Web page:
• Creator
  • Moorhouse, Lee
  • Created Date
  • 1898
  • Description
  • Various Plateau Indian tribes in interior Washington and Oregon traditionally put their infants in cradleboards. Being wrapped tightly and laced into the cradleboard seemed to have a calming effect on the babies. Cradleboards were often made of wood, with a covering of leather or fabric. Some were quite plain while others were highly decorated with beadwork and shells. Larger cradleboards were made for the infants as they grew. In this photo, ... more
    Various Plateau Indian tribes in interior Washington and Oregon traditionally put their infants in cradleboards. Being wrapped tightly and laced into the cradleboard seemed to have a calming effect on the babies. Cradleboards were often made of wood, with a covering of leather or fabric. Some were quite plain while others were highly decorated with beadwork and shells. Larger cradleboards were made for the infants as they grew. In this photo, Cayuse twins Tax-a-Lax and Alompum (Emma and Edna Jones) look out from their undecorated wood and fabric cradleboards. One source identifies the twins as grandnieces of Chief Joseph. The photograph, taken in or before 1898 and also known as "The Cayuse Twins," was one of Lee Moorhouse's most popular images. The Cayuse people, one of many Plateau groups, live in northeastern Oregon. Caption on image: "Copyrighted 1898 by Lee Moorehouse" [sic]Lee Moorhouse, an early Oregon pioneer, took up photography in 1897. He was active in farming,... less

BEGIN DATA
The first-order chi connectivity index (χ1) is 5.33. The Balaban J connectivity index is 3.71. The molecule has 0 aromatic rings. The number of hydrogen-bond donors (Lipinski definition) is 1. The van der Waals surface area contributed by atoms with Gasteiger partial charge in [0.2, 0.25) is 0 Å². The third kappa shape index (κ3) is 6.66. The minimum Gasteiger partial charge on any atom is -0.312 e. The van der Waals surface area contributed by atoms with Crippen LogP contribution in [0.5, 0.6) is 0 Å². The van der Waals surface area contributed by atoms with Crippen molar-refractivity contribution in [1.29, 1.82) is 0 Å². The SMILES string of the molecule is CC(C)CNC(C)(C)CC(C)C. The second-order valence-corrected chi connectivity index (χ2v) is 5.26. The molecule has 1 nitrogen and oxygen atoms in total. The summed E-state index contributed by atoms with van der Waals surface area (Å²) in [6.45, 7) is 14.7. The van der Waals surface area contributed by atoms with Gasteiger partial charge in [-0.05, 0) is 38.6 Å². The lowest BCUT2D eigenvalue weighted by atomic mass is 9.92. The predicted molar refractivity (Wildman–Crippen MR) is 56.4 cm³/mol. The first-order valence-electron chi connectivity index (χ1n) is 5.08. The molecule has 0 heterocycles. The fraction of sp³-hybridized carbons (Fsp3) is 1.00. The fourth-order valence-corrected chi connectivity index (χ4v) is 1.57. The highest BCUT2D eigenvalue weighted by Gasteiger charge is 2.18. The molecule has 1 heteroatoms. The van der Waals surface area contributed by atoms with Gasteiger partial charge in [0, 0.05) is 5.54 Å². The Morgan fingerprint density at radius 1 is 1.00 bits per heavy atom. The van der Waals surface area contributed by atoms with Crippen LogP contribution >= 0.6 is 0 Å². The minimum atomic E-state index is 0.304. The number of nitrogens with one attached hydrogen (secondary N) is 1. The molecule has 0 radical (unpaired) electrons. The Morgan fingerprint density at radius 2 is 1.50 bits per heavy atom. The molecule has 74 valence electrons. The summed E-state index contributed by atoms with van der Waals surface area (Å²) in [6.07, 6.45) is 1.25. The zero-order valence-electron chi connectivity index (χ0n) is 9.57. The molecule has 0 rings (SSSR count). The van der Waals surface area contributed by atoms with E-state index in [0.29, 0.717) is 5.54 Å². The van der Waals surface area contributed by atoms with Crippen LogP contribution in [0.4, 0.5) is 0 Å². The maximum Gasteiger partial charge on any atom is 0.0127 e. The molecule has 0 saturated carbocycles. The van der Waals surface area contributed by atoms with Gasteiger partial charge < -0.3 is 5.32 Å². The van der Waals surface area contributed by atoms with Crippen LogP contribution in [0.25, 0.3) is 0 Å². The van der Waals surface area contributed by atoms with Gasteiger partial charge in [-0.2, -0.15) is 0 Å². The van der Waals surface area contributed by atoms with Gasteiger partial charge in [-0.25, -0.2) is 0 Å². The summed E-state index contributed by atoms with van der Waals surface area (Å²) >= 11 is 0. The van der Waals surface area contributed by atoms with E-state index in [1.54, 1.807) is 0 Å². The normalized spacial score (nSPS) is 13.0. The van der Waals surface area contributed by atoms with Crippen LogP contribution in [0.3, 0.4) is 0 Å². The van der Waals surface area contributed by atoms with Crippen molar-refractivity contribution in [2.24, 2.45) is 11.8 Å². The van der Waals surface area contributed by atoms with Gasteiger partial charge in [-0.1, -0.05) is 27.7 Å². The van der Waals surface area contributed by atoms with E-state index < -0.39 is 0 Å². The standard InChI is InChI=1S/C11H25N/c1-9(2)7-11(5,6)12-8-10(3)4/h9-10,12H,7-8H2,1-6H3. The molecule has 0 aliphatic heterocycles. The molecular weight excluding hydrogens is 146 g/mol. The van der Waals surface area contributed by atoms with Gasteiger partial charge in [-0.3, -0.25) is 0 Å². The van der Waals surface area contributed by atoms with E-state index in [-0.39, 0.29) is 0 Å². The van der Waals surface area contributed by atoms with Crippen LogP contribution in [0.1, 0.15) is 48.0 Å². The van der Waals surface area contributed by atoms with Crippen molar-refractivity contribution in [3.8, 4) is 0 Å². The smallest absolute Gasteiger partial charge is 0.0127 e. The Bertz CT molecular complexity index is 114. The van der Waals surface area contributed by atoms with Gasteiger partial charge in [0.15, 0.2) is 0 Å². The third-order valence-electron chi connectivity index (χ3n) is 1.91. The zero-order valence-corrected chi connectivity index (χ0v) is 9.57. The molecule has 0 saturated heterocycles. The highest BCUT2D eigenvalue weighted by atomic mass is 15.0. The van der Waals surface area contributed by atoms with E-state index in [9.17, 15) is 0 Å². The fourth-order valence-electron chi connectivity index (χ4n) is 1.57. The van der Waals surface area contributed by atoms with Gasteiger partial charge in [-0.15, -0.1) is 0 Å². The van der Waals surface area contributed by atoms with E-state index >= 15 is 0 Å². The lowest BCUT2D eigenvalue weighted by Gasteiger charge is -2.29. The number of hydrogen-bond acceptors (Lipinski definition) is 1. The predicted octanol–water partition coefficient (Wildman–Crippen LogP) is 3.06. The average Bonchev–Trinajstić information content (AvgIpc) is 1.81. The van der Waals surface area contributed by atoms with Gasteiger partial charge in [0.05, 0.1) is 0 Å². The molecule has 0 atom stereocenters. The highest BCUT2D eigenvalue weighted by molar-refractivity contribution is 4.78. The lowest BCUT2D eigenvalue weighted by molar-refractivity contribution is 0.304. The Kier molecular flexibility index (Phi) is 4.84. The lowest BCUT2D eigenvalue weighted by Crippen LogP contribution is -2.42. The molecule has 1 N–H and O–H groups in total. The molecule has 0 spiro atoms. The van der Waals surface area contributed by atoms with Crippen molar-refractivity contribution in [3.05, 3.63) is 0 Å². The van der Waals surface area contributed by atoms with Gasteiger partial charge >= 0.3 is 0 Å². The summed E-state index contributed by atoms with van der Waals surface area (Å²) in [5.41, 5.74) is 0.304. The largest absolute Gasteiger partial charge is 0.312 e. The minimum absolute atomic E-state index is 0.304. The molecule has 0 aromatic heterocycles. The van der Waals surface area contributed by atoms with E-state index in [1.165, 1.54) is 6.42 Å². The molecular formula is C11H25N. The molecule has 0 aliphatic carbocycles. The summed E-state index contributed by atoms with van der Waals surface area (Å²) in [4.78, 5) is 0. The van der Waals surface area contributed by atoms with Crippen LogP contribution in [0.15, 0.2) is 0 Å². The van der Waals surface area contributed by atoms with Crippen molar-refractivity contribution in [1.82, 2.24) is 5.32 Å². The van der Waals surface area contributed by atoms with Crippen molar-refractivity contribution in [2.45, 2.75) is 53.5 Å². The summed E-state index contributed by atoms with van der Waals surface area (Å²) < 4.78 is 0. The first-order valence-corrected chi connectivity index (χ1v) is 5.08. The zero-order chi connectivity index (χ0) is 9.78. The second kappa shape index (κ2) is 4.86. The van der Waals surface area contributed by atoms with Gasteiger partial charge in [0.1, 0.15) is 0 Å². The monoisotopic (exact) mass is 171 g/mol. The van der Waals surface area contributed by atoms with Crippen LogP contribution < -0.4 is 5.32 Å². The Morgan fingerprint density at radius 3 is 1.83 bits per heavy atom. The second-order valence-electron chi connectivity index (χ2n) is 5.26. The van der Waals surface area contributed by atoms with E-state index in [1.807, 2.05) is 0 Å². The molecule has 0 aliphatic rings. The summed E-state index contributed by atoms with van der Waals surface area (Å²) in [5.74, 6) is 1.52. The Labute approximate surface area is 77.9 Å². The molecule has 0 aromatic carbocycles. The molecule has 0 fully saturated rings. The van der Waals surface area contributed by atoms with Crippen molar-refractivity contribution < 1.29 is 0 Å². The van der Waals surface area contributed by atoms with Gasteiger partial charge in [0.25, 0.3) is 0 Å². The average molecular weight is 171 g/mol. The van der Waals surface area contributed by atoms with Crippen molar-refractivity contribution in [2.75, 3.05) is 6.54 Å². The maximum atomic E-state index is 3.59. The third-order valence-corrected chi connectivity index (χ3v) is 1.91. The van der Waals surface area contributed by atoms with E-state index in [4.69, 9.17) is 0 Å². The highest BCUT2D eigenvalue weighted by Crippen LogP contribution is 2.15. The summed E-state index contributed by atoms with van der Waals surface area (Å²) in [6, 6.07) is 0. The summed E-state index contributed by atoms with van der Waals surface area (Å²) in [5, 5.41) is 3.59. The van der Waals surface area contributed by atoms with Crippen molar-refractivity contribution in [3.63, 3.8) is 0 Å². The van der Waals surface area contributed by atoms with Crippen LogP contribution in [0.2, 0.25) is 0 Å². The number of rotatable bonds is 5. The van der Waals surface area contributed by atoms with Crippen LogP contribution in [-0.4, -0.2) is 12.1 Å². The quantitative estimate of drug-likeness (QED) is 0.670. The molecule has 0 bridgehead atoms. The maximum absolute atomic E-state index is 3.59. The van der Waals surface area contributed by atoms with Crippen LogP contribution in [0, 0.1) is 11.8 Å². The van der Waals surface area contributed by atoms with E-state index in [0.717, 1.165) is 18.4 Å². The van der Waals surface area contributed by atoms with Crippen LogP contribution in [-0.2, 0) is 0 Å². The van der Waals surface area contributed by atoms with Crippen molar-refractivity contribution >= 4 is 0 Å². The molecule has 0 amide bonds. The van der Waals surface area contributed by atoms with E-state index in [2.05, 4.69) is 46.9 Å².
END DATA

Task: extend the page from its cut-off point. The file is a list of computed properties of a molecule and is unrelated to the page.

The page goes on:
• Format
  • image
    photograph
    Image/JPEG
    Safety film negatives